A kicked-up G&T
It’s just a gin and tonic, pretty much … but my own spin on it. We frequently drink G&Ts this way once the weather starts getting warm (and it’s starting right about now), and I never really gave this much thought until a bar manager from Asheville, NC wrote in recently. He found my recipe for our G&T variation on the recipe pages and liked it so much he’s putting it on his bar menu. (Wow, thanks!)
I didn’t do much to it, really, but it does make for a lovely drink. Sipping this made me think of sitting on the porch of the Columns Hotel, watching the streetcars go by, and inspired me to give this G&T its own name.
The St. Charles
(Chuck’s Gin ‘n Tonic, slightly kicked-up with a taste of New Orleans)
2 ounces gin.
1 ounce fresh lime juice.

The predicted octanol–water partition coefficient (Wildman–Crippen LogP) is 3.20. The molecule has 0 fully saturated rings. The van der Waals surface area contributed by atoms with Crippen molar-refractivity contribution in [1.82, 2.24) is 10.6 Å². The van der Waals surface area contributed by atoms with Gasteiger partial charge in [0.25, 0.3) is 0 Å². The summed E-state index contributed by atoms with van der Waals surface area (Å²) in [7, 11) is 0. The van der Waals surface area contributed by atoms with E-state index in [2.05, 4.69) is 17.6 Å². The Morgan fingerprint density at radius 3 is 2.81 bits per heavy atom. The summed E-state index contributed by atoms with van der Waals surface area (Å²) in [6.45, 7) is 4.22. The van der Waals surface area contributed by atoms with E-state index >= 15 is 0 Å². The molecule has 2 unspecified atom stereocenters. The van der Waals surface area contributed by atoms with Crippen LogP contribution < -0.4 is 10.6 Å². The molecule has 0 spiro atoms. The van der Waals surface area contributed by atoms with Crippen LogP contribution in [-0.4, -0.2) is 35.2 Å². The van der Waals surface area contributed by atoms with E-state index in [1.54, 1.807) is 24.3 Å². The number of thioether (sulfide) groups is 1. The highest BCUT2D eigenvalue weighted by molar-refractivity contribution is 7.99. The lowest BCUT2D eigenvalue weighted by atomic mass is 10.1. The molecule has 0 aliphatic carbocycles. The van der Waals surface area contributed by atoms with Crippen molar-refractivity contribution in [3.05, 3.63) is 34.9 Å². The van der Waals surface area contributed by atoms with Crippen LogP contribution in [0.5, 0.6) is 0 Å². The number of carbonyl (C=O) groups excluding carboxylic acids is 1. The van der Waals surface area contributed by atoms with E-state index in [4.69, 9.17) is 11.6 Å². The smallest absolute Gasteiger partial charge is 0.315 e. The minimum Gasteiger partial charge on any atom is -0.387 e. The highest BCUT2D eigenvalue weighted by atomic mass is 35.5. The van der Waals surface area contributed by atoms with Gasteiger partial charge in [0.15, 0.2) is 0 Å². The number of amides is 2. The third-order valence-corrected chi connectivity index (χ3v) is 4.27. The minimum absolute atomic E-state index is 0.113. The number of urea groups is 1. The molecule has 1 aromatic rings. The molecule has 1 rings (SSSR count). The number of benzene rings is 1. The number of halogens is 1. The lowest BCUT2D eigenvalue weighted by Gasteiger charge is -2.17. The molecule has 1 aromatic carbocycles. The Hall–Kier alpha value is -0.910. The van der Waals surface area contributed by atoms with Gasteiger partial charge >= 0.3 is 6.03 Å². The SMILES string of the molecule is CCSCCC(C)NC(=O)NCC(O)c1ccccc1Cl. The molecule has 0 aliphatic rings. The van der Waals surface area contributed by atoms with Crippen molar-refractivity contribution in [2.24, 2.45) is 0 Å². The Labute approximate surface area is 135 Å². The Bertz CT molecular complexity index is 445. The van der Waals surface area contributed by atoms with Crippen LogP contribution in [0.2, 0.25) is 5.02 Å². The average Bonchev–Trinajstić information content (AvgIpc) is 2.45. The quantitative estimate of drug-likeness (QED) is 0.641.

4 healthy dashes Peychaud’s Bitters.
4-5 ounces tonic water, to taste.
Peel from one lime.
Remove the lime peel with a vegetable peeler, leaving most of the white pith behind. In a tall Collins glass, add the lime peel then the gin. Muddle the peel slightly in the gin to release the oils. Let that sit for a few minutes if you have time (proceed if not); then add the lime juice and bitters (don’t be shy with the bitters — big dashes, shake from the elbow). Fill with ice, then top with tonic water. Stir to mix, then garnish with a lime wedge and a swizzle stick.
We’ve long eschewed plain ol’ supermarket tonic water (Schweppes, Canada Dry, etc.) — too sweet, not bitter enough. Then there’s the abomination that’s “diet tonic water” — never ever ever use this. It’s horrid.
Any gin and tonic will reach a new height when one of the newer, high-quality tonic waters like Fever Tree, Q Tonic or Stirrings is used. If you want tonic water with some real kick to it, add a pinch (about 1/16 of a teaspoon or a bit less) of powdered quinine — it’s horribly bitter stuff in any significantly greater quantity. Or, if you’re really hardcore, make your own tonic water. It’ll take care of your malaria, too.